Invention of Muslin
Muslin is a popular cotton fabric that originated from the country of India and is composed of a variety of delicate and soft sheers. The name “Muslin,” basically comes from the Indian port town called Masulipatnam, which was initially known as Maisolos and Masalia during the ancient Indian era and thus, “muslin” was coined from “maisolos.”
In the early days, the weaving of the fabric was done with hands with rare and delicate handspun yarn. This region of the country where the practice of weaving of muslin happened now belongs to the neighboring country of Bangladesh.
It became widely popular among the masses and soon in the late 17th and early 18th centuries, it began being exported to the European countries.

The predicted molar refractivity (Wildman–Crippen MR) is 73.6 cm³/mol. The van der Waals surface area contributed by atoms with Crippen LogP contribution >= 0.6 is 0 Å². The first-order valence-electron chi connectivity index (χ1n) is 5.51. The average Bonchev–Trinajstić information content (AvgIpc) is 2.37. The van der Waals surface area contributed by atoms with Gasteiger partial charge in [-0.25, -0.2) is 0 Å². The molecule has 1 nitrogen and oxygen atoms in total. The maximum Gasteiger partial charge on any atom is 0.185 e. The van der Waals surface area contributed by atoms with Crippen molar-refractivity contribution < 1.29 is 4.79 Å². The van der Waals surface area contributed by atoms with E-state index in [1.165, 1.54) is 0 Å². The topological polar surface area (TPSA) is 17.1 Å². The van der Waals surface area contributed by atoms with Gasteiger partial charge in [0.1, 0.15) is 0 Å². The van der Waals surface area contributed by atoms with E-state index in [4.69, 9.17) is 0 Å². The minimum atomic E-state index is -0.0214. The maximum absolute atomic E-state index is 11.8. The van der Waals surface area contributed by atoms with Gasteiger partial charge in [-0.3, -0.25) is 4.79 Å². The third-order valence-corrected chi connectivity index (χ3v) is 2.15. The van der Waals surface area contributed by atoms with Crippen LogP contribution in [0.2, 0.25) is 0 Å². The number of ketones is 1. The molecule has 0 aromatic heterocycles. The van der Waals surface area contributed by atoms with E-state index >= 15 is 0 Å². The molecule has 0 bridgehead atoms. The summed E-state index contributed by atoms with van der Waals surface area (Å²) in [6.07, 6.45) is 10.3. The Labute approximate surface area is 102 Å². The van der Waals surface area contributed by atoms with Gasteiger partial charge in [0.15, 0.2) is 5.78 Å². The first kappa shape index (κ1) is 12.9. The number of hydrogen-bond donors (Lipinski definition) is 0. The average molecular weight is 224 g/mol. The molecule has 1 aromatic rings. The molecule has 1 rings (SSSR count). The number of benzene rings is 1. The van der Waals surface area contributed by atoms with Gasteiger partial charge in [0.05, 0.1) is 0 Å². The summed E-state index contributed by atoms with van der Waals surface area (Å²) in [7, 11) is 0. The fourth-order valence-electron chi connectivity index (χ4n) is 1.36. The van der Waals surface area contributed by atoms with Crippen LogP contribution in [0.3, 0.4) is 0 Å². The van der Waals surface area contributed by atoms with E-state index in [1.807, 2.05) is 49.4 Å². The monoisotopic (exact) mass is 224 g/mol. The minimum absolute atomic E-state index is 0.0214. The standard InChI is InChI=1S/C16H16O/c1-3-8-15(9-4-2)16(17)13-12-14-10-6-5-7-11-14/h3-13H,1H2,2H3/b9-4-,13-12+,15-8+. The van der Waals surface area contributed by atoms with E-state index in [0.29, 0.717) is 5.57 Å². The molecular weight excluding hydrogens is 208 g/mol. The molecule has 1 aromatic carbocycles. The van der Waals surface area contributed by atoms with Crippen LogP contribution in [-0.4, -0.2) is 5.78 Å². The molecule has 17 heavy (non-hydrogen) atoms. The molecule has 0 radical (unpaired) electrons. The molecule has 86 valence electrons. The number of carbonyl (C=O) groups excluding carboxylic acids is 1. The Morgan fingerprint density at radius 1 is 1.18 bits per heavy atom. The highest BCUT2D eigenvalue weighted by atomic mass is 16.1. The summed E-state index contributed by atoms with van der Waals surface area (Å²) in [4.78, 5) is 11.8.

The fine linen version of the fabric was earlier known as Sindon, and the United Nations Educational, Scientific and Cultural Organization (UNESCO) included the art and tradition of weaving Jamdani Muslin in the country of Bangladesh in the list of Masterpieces of the Oral and Intangible Heritage of Humanity, in the year 2013.